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The U.S. Congress — a body not exactly known for its swift feet — raced Friday to complete legislation to help travelers avoid delays at airports.
The House voted 361-41 to approve legislation that the Senate passed without objection late Thursday. The bill gives the Federal Aviation Administration more spending flexibility to cut its budget while avoiding furloughs of air traffic controllers.
President Obama plans to sign the legislation to help quickly end the disruptions tied to thin staffing of air traffic control towers.
Elected officials reacted with extraordinary speed to the growing industry and consumer anger over flight delays, especially in the Northeast. The National Air Traffic Controllers Association says it compiled FAA data showing that from Sunday through Wednesday of this week, air carriers experienced 8,804 flight delays, compared with 2,795 delays in the same Sunday-through-Wednesday period in April 2012.
It's never easy to precisely identify the cause of delays because often they result from some combination of weather, staffing levels and operational glitches. For example, delays caused by a thunderstorm can be exacerbated by a shortage of controllers to help get flights back on track after the storm ends. Exactly which of the resulting delays can be attributed to the storm alone or to the staffing levels can be a matter of debate.
But aviation experts say that without question, a big reason for the tripling in delays this week was the reduction in the number of on-duty controllers.
"Obviously, traffic patterns and weather patterns change day to day," said Doug Church, a spokesman for the controllers union. But the surge in delays reflects the reduction in controllers, he said.
"Not only is staffing causing delays in a large part, but also delays due to weather are worsened because of the [lack of] staffing," he said.
Church gave this example: At one point Thursday, O'Hare International Airport in Chicago was accepting 72 planes per hour, down from its normal 114, because of reduced staffing. But the airport was also operating under a cloud cover that prevented controllers from performing visual approaches to the airport.
He says that the delays increased because the control tower did not have enough staff to perform concurrent instrument-landing-system approaches.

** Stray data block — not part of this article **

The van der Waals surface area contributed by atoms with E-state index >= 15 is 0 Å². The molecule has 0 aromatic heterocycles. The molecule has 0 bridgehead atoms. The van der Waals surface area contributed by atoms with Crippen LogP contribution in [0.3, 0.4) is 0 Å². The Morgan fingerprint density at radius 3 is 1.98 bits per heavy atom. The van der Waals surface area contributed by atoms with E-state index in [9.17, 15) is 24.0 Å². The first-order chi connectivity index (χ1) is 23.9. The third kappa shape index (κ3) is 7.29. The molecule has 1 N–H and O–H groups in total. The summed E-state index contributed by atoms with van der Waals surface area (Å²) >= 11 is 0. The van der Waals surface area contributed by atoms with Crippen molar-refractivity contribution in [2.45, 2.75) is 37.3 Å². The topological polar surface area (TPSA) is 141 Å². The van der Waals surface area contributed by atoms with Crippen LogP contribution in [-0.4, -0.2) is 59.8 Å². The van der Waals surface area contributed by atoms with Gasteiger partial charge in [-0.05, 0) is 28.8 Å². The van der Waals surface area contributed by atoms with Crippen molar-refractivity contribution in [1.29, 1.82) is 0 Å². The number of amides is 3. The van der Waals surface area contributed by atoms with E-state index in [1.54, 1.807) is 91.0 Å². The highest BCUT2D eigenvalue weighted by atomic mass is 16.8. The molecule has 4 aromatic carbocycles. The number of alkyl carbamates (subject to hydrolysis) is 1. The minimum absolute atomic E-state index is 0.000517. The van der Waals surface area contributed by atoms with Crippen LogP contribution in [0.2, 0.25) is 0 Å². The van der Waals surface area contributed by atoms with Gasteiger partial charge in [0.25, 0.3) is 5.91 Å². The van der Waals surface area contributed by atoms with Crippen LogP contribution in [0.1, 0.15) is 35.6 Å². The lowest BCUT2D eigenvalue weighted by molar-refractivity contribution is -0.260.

Aviation consultant Michael Boyd, head of Boyd Group International, said that delays "absolutely" jumped because of the staffing levels and in fact "the delays were even worse than we know."
That's because flight delays cascade through the system, he said. For example, a flight may get held up in New York, and that delay gets attributed to the staffing troubles. But then that flight arrives late to its destination, causing delays at that airport, yet the subsequent delays won't get linked directly to the furloughs, Boyd said.
Airline Profits Threatened
All of that has left airline executives fuming because they already are struggling to keep their companies solvent, Boyd said. "They were worried they wouldn't make any money this year," he said.
The problem with delays began on Sunday when the FAA started decreasing the ranks of controllers to stay within the reduced budget that took effect March 1. That's the date when congressionally mandated, automatic spending cuts began kicking in under the so-called sequestration process.
The FAA said Congress left it with no choice but to furlough 47,000 workers for up to 11 unpaid days each between now and the fiscal year's end on Sept. 30. Those furloughs included nearly 15,000 flight controllers and other workers needed to keep flights moving on time.
With fewer controllers on duty, the FAA said it had to decrease the number of departures and landings, particularly during peak periods. Those "traffic management" changes led to thousands of flight delays, especially in regions with crowded airspace, like the New York City area.
Doubts Among Republicans
Many Republicans complained that the White House was having the FAA make cuts that inflicted the most pain on travelers to drum up opposition to budget cuts. For example, Republican Rep. Bill Shuster of Pennsylvania, chairman of the House Transportation Committee, said in a statement that the FAA had the power "to reduce costs elsewhere, such as contracts, travel, supplies, and consultants, or to apply furloughs in a manner that better protects the most critical air-traffic-control facilities."
Nicholas Calio, who heads the aviation industry trade group named Airlines For America, labeled the furloughs "unjust, unnecessary and completely irresponsible."
But FAA Administrator Michael Huerta told a Senate committee earlier this month that the automatic spending cuts left the agency with no spending flexibility.
The new legislation allows the FAA to shift $253 million around among accounts to provide the spending flexibility to end the controller furloughs.
'A Temporary Band-Aid'
White House press secretary Jay Carney said in a statement that the legislation will help travelers, "but ultimately, this is no more than a temporary Band-Aid that fails to address the overarching threat to our economy posed by the sequester's mindless across the board cuts."
The airlines cheered the congressional action. "The winners here are the customers who will be spared from lengthy and needless delays," Calio said.
But some Democrats objected, saying Congress should be ending the entire sequestration, not just giving the FAA a way to work around a portion of it. On the floor of the House, Democratic Whip Steny Hoyer of Maryland said he opposed the bill. "We ought not to be mitigating the sequester's effect on just one segment, when children, the sick, our military and many other groups who will be impacted by this irresponsible policy are left unhelped."
NPR's Matt Stiles and Tamara Keith contributed to this report.
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